Paddling with the ancestors, elders' perspectives on the construction and use of the caribou skin qajaq

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Charlebois, Shawn L.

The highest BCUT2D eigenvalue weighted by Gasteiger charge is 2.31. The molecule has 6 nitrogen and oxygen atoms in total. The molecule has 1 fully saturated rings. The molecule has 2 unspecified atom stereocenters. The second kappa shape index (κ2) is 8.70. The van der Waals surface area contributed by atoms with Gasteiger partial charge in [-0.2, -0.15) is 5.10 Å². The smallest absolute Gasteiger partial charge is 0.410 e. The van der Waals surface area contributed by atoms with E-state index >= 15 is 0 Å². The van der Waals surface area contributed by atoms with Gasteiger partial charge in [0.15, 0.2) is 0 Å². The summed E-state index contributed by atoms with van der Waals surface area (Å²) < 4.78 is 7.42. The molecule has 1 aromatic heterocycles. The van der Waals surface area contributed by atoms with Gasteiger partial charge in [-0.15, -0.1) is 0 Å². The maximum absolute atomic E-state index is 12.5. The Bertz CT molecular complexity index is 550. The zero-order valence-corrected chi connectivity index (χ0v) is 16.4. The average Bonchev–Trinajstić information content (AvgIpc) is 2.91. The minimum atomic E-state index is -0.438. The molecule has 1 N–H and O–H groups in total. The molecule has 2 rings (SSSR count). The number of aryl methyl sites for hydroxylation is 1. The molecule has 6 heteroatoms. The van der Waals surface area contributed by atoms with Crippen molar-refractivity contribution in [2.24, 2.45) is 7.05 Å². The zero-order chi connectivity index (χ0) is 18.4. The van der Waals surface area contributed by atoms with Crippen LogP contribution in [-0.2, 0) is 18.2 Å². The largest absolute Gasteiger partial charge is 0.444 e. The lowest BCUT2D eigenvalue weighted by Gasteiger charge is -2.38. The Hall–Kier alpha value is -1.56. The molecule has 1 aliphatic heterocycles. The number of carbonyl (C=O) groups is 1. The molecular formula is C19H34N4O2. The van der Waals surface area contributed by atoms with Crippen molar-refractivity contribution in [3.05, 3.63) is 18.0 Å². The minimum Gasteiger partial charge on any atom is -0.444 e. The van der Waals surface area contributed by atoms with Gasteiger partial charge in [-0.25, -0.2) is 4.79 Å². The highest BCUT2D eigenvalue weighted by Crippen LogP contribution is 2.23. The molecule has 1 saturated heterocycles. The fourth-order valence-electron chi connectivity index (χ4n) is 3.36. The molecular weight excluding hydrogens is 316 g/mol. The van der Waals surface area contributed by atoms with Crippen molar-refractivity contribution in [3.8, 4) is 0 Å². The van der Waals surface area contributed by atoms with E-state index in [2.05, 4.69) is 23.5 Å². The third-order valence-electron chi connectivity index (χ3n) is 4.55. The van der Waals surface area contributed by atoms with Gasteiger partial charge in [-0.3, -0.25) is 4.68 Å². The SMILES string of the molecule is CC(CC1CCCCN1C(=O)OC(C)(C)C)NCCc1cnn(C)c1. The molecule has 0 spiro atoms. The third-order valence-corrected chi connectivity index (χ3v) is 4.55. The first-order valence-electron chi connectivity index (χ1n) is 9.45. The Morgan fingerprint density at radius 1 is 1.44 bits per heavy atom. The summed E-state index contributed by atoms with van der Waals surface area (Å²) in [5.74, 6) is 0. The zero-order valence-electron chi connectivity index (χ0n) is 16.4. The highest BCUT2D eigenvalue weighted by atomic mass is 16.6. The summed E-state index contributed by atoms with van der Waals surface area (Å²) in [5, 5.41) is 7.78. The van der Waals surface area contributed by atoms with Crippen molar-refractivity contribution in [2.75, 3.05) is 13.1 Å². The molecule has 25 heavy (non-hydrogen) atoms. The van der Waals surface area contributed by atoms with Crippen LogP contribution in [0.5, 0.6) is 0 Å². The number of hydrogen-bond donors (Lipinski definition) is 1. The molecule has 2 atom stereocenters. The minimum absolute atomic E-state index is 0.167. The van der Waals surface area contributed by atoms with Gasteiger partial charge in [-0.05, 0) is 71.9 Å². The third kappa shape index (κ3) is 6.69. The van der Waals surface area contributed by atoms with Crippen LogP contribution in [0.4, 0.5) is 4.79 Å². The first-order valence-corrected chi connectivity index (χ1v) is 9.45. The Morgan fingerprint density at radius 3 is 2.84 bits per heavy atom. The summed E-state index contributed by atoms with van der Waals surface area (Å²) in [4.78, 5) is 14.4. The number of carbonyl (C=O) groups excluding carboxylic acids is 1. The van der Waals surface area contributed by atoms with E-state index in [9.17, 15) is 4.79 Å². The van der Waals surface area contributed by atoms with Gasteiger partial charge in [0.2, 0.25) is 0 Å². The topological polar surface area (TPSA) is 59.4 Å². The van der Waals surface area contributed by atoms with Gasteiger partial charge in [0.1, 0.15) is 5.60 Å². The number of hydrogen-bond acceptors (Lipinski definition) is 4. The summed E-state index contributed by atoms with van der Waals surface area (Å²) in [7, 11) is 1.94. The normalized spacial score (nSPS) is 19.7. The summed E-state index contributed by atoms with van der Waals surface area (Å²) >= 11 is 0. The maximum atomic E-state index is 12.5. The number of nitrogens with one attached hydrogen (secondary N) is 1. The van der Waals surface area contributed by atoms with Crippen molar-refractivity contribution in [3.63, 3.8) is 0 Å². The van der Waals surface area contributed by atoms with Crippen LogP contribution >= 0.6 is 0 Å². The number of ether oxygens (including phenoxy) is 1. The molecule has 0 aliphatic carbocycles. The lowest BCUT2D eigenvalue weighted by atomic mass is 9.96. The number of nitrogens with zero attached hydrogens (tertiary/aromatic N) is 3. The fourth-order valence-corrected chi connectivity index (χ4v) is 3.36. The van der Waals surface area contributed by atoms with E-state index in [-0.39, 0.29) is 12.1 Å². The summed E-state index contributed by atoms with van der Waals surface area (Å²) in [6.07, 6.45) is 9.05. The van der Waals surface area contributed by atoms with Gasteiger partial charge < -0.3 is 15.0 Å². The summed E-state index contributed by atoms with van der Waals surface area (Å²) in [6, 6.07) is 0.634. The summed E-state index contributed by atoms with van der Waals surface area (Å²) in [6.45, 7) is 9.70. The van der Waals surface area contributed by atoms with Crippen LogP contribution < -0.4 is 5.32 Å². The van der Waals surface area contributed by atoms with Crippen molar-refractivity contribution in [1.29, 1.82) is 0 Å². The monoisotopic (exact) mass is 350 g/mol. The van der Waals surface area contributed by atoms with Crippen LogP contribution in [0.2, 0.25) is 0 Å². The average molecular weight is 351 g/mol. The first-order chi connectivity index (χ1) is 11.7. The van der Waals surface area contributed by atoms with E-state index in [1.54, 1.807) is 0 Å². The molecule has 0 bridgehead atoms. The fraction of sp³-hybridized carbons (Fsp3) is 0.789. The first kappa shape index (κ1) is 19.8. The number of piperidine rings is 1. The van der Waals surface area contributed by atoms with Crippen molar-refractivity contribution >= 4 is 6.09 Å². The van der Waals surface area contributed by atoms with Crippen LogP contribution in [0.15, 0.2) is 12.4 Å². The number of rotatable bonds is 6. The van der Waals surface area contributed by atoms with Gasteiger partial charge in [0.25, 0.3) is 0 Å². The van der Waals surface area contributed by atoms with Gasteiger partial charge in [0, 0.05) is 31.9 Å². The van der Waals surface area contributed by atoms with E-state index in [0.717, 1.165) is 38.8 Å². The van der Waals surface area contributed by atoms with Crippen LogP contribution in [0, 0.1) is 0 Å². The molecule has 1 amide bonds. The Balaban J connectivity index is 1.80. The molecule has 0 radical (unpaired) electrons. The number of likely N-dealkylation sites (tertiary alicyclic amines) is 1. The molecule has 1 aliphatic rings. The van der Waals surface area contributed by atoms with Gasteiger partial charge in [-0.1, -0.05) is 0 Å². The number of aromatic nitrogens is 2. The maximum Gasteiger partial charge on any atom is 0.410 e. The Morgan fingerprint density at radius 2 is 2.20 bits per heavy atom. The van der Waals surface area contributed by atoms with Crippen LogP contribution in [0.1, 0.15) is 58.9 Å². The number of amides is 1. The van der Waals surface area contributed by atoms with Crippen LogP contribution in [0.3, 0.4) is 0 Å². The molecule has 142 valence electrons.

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The Harvaqtuurmiut have used the caribou skin qajaq since time immemorial, its sleek bow and elegant design splitting the waves of inland waterways in an effort to harvest caribou, fish and birds. By refining and developing the qajaq over countless years, the Harvaqtuurmiut have developed a device which has allowed them to survive in a continually challenging environment. The geographic location of the Harvaqtuurmiut has led them to create an original qajaq style and shape, in turn making it a unique part of Baker Lake culture. This thesis will illustrate the historical and contemporary importance of the caribou skin qajaq to the Harvaqtuurmiut, as seen in the care, time and belief entailed in its creation and use. By focusing primarily on the oral historical accounts of Elders this report will show how the Baker Lake community uses traditional qajaq knowledge to maintain or reintroduce traditional cultural practices. By applying the concepts associated with qajaq construction and use, which combines the analysis of social, cultural and spiritual components, this project will illustrate the potential benefits to Inuit and Non-Inuit communities alike. More specifically, this thesis will be of value to Aboriginal and Inuit groups, agencies, bands and cultural centres interested in restoring traditional values and beliefs and in strengthening Aboriginal identity.